That said, the people we know can be a huge inspiration to pick and choose ideas to incorporate into your characters.

For example, my own father and uncle have a really fun way of talking to each other. They’re always ribbing on each other and calling eachother weird, made-up names. You can tell that they love each other, but it’s an uncommon way of showing it.

This might make a good relationship between two people in a book.

Exercise #13 : Imagine What Happens Before and After the Novel

The writer is mostly concerned with what happens during the plot of her novel. But if written well, a character will feel like they exist long before and long after the pages of the book.

So it’s a good idea to try dreaming up what happens to these characters in that time. 

It can be dramatic, or it can be mundane. Impactful, or ordinary. It doesn’t matter much. All that matters is that you have a past and future in mind for that character (unless you plan to kill them off of course).

And who knows, you might even come up with some good ideas for other books involving those characters.

Exercise #14 : Put Them in Horrible Situations (Muahahahahah)

I’ve heard it said that you should basically put your characters through hell in a story, and never let up.

While this is good advice, it’s not always practical. That said, putting your characters through the meat-grinder is a great way to learn how they react to conflict.

These scenarios don’t have to be trials you will actually use in your novel. These are just different ways to put your character in pain and see how they react (I know I sound like a very unethical scientist, don't @ me).

Here are some possibilities:

  • The loss of a loved one
  • A diagnosis of cancer
  • The loss of a limb
  • Getting tortured
  • Breaking up with the love of their life
  • Losing everything they own
  • Being betrayed by a friend

Exercise #15 : Create a Timeline

Sometimes it’s hard to keep every part of a character’s life straight. That’s where a timeline can be helpful.

A timeline is a simple list of events in the character’s life, though they can get more complex and interesting, and you can even put some design skills to work if you want.

But timelines only have to be a simple list of events. They can include events from before their birth to their death, or they can be focused on a specific period of their life.

It will depend on the character and the story you will want to tell.

Exercise #16 : Do a Little Fan-fiction

When we’re writing a story, we might not have a full grasp on it yet, and that’s where writing fan fiction can help.

Imagine your character interacting with characters from a story you already know? Imagine the ultimate crossover between your story and your favorite franchise.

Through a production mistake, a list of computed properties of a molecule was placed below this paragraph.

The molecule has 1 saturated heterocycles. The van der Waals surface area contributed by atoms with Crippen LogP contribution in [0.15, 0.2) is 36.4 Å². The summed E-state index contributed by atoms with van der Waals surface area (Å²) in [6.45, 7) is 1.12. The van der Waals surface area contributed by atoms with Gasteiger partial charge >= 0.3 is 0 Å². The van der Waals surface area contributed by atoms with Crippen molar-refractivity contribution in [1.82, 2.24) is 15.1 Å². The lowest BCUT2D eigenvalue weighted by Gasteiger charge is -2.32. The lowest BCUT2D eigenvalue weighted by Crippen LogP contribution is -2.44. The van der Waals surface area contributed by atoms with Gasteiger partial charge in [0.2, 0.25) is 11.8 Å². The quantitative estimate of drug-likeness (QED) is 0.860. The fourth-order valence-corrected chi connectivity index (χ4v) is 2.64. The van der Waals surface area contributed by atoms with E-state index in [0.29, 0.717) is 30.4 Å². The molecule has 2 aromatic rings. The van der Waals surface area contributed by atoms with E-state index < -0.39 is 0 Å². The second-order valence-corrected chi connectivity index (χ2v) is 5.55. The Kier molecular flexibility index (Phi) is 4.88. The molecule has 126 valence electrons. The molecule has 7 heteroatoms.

For example, what Hogwarts house would your character belong in? What might it look like when he/she is sorted and interacts with other characters in that house or other characters from the Harry Potter books.

It’s a great way to lean on characters you already know, to help unveil more about the characters you’re trying to discover.

Exercise #17 : Use Character Writing Prompts

There are a bunch of character-related creative writing prompts out there, and many of them can be quite helpful in getting your brain to think outside of the box.

In theory, we could have a list much longer than 17 if we wanted to include more of these prompts, but that would end up being too much.

Instead, I recommend this post , or checking out our list of character questions to give you ideas.

Final Thoughts on Character Development Exercises

If you’ve made it far, first of all, well done.

Second of all, you might be a little overwhelmed, but don’t worry. This list is not meant to be a checklist for everything you should do to expand on your characters.

Instead, this is a handful of ideas that you can take (or leave) and use them to better understand your characters.

As you apply these exercises, I can pretty much guarantee that you will grow as a writer, become more familiar with your characters, and increase your chances of having a great dynamic character in your books.

Let us know how it goes!

Jason Hamilton

When I’m not sipping tea with princesses or lightsaber dueling with little Jedi, I’m a book marketing nut. Having consulted multiple publishing companies and NYT best-selling authors, I created Kindlepreneur to help authors sell more books. I’ve even been called “The Kindlepreneur” by Amazon publicly, and I’m here to help you with your author journey.

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Character writing: Complete guide to creating your cast

Creating characters who spring to life on the page is vital for filling your story with people your readers can love, despise, relate to. Read a complete guide to creating characters.

  • Post author By Jordan
  • 11 Comments on Character writing: Complete guide to creating your cast

creative writing character building

This character writing guide is a one-stop resource for creating types of characters in fiction. Learn key characterization terms, how to develop characters, how to write stronger character descriptions, and more. Use the links to jump to the character writing subtopic you want to explore now.

Character terms: Key concepts

Read useful character definitions plus a concise explanation of important concepts in character writing.